> separating "metaphysical naturalism" from "methodological naturalism";
> i.e., he did *not* think that "naturalism" (to use the jargon that people
> here use, though like David Campbell I don't like it much) was merely a
> heuristic fiction, convenient for the investigation of nature, which made no
> claims about the way nature "really" operated. He thought that "naturalism"
> was the right way to approach nature because he thought that nature actually
> operated exclusively through universal natural laws. He thought that the
> "nature" uncovered by science (good science, that is) was nature itself.
>
> So in fact Darwin did hold one "metaphysical" belief -- the belief
> that nature is in fact driven by universal laws, and was in principle
> entirely explicable by them. But it was *not* a second "metaphysical"
> belief on his part that there was no local guidance or design in the
> evolutionary process. Rather, it was (at least in the context of the
> 19th-century physics that Darwin knew) a logical implication of the first.
> Once Laplacian-style laws are in force, no local guidance by the author of
> those laws -- barring a miraculous suspension of them -- is possible.
> Darwin was therefore completely logical -- in his day -- to believe that
> evolution was *in reality* unguided, and driven entirely by a combination of
> blind necessity and chance. I therefore find that Dawkins and Coyne are
> completely faithful interpreters of Darwin in their rejection of guidance
> with regard to the evolutionary process. It is the TEs who are unfaithful
> to Darwin in claiming that his rejection of guidance is a gratuitous
> metaphysical addition to the "science" part of his theory, and that
> Darwinism is compatible with the notion of guidance.
>
> Of course, today it can be argued that quantum theory and/or chaos theory
> provide theoretical room, not available to Darwin, for local guidance within
> a framework of impersonal law. I don't reject that suggestion out of hand,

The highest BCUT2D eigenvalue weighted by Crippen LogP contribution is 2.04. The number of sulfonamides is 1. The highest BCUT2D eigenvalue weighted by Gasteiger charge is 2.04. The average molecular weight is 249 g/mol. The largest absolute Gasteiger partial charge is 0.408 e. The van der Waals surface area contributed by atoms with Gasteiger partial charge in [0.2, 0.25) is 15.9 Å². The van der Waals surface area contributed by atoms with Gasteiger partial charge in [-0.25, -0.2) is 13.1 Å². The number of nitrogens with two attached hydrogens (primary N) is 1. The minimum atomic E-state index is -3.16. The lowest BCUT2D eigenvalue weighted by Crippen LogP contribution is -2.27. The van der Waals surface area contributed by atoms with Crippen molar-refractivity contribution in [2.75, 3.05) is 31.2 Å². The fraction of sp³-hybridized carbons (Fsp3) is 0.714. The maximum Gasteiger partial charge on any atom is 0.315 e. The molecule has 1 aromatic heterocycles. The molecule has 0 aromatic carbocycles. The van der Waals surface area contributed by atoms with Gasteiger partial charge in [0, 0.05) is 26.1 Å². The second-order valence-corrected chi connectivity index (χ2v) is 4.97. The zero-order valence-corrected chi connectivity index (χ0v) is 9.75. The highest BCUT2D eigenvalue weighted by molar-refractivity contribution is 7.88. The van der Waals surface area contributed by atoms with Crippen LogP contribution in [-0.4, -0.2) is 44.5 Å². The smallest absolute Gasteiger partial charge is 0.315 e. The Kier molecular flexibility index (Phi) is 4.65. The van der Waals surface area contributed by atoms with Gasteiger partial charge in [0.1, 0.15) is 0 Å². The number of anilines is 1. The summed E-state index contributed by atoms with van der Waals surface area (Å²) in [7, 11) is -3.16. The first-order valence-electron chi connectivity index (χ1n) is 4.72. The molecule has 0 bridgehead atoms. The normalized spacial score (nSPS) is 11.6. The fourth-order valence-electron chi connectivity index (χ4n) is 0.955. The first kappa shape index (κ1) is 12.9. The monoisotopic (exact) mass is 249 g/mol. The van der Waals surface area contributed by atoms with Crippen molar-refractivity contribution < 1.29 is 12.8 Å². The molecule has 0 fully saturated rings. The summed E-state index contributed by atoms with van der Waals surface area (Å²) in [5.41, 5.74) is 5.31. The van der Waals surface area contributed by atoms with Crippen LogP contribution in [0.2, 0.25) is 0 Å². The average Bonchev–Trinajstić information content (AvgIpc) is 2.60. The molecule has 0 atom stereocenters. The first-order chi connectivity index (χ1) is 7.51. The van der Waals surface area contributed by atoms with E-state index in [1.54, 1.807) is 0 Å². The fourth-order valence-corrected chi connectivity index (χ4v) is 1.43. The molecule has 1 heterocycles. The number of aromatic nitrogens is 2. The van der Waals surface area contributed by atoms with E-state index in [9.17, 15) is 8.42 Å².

> as a possible means for providing for divine guidance within an orderly
> nature. In fact, it ultimately undermines Darwin's anti-teleological
> intentions, which is fine with me. And it can easily be harmonized with the
> possibility of design detection, because there is no difference in the
> procedures for design detection, whether the patterns in living creatures
> are caused by the action of a big glowing finger of God that everyone can
> see, or by invisible quantum shifts. The question is only whether the
> patterns are of such a nature that the design inference is warranted.
>
> There is, of course, an easy way for Dave Siemens out of all my objections
> here. Instead of trying to prove that Darwin's "metaphysics" can be
> separated from his "science" (which they can't be, without grave
> consequences for the strength of Darwinian theory), he could simply accept
> my useful distinction between "evolution" (understood as a neutral name
> for an inferred *process*, with no assumptions made about whether the
> process is guided or unguided), and "Darwinism" (which is the view, held by
> true Darwinists, -- Darwin, Huxley, Simpson, Coyne, Mayr, Gould, Dawkins,
> etc. -- that evolution is inherently unguided). He could agree with me that
> "Darwinian evolution" (in its pure, unadulterated form) is incompatible with
> Christian theology, while insisting that evolution itself, as a process, may
> involve intelligent input, may be guided (*really* guided, I mean) and
> therefore may be compatible with Christian theology. Many people in the ID
> camp would agree with him if he were to say that.
>
> Cameron.
>
> ----- Original Message -----
> *From:* dfsiemensjr <dfsiemensjr@juno.com>
> *To:* schwarzwald@gmail.com
> *Cc:* asa@calvin.edu
> *Sent:* Monday, June 08, 2009 10:54 PM
> *Subject:* Re: design and the nature of science (was: Re: [asa] Re:
> Gingerich on TE and ID)
>
> You've blown the game by noting "guided and unguided." That's metaphysical.
> The proper stance is that science cannot speak to the matter. Murray's later
> post makes the same error. TE does not say that development is unguided, it
> merely recognizes that the decision is not within the scope of the empirical